Lepidoptera are unusual because they have holocentric chromosomes with diffuse kinetochores. This characteristic is a potential driver of evolution because of the ability to retain chromosome fragments through many cell divisions. The nematode also has diffuse kinetochores, and five key chromosomal proteins are known (32, 33): hcp-1, hcp-2, hcp-3, hcp-4, and hcp-6. (The prefix hcp stands for “holocentric protein.”) Hcp-3 is detected in all eukaryotic centromeres, similar to histone H3 in its histone-fold domain, but dissimilar in its N-terminal region. It is also known as Cse4p in yeast, Cid in fruitfly, and CENP-A in human. Their proteins are highly diverged. The putative homolog in silkworm has only 23% identity to the histone-fold domain of hcp-3, but their lengths are similar: 268 amino acids for silkworm and 288 amino acids for nematode. There are many homologs of hcp-1 and hcp-2—18 and 72, to be specific—making it difficult to determine which ones might be the true orthologs. We could not find a homolog for hcp-4, but we did identify a homolog for a related gene that is known as CENP-C and was previously found in human, mouse, and chicken. Finally, we were not able to identify the silkworm homolog for hcp-6.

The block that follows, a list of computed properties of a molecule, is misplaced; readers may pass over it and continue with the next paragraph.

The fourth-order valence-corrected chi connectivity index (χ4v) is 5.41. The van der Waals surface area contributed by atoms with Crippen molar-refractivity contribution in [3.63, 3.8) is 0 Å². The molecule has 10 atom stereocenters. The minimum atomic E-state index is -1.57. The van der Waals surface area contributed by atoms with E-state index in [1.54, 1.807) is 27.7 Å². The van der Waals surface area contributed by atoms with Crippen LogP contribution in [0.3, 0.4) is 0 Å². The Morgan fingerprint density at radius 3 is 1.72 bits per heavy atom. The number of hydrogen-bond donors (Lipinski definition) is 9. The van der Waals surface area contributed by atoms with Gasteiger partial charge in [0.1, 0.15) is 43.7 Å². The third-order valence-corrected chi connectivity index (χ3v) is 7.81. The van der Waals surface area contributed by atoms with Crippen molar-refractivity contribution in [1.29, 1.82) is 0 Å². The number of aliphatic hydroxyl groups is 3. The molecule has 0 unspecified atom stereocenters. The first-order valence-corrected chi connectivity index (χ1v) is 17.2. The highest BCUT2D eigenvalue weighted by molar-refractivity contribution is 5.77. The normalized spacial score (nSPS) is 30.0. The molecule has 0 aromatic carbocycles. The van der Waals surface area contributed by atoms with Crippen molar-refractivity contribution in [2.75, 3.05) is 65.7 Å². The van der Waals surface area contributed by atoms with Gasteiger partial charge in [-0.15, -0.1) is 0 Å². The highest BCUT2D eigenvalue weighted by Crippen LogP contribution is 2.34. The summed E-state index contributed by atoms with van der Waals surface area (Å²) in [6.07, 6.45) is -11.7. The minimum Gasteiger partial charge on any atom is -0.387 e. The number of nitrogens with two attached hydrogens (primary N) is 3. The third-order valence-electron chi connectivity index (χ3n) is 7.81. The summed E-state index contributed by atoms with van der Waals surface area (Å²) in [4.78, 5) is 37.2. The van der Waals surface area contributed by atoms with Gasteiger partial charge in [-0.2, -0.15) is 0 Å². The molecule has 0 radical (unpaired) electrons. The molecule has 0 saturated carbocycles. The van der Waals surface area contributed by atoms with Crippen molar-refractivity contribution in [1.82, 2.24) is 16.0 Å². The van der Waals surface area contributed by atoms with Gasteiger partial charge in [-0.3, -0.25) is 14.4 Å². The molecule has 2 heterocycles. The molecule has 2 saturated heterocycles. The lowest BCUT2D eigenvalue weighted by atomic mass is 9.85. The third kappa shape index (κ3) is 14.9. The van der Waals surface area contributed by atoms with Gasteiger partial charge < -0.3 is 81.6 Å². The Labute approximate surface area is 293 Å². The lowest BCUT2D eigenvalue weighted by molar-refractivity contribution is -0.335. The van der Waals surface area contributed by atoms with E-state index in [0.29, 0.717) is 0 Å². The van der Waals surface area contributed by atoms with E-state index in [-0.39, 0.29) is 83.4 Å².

Supporting Online Material

www.sciencemag.org/cgi/content/full/306/5703/1937/DC1

SOM Text

Figs. S1 to S5

Tables S1 to S10

References and Notes

View Abstract

Navigate This Article